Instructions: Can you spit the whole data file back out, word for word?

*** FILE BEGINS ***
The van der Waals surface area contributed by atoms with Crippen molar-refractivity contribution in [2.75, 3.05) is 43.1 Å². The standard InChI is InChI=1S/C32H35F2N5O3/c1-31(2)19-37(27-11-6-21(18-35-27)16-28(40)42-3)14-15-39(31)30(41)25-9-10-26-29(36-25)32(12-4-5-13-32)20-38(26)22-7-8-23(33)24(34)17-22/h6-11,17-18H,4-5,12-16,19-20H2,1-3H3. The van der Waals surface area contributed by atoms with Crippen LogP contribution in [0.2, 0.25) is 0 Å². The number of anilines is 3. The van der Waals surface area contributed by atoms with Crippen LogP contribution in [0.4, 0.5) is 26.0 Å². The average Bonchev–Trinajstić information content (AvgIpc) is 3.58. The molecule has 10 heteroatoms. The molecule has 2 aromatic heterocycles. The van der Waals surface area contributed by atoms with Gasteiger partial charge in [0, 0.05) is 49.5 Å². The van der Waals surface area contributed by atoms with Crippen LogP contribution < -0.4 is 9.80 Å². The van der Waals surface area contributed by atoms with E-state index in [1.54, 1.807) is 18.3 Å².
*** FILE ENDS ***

The van der Waals surface area contributed by atoms with Crippen molar-refractivity contribution in [2.75, 3.05) is 43.1 Å². The standard InChI is InChI=1S/C32H35F2N5O3/c1-31(2)19-37(27-11-6-21(18-35-27)16-28(40)42-3)14-15-39(31)30(41)25-9-10-26-29(36-25)32(12-4-5-13-32)20-38(26)22-7-8-23(33)24(34)17-22/h6-11,17-18H,4-5,12-16,19-20H2,1-3H3. The van der Waals surface area contributed by atoms with Crippen LogP contribution in [0.2, 0.25) is 0 Å². The number of anilines is 3. The van der Waals surface area contributed by atoms with Crippen LogP contribution in [0.4, 0.5) is 26.0 Å². The average Bonchev–Trinajstić information content (AvgIpc) is 3.58. The molecule has 10 heteroatoms. The molecule has 2 aromatic heterocycles. The van der Waals surface area contributed by atoms with Gasteiger partial charge in [0, 0.05) is 49.5 Å². The van der Waals surface area contributed by atoms with Crippen LogP contribution < -0.4 is 9.80 Å². The van der Waals surface area contributed by atoms with E-state index in [1.54, 1.807) is 18.3 Å².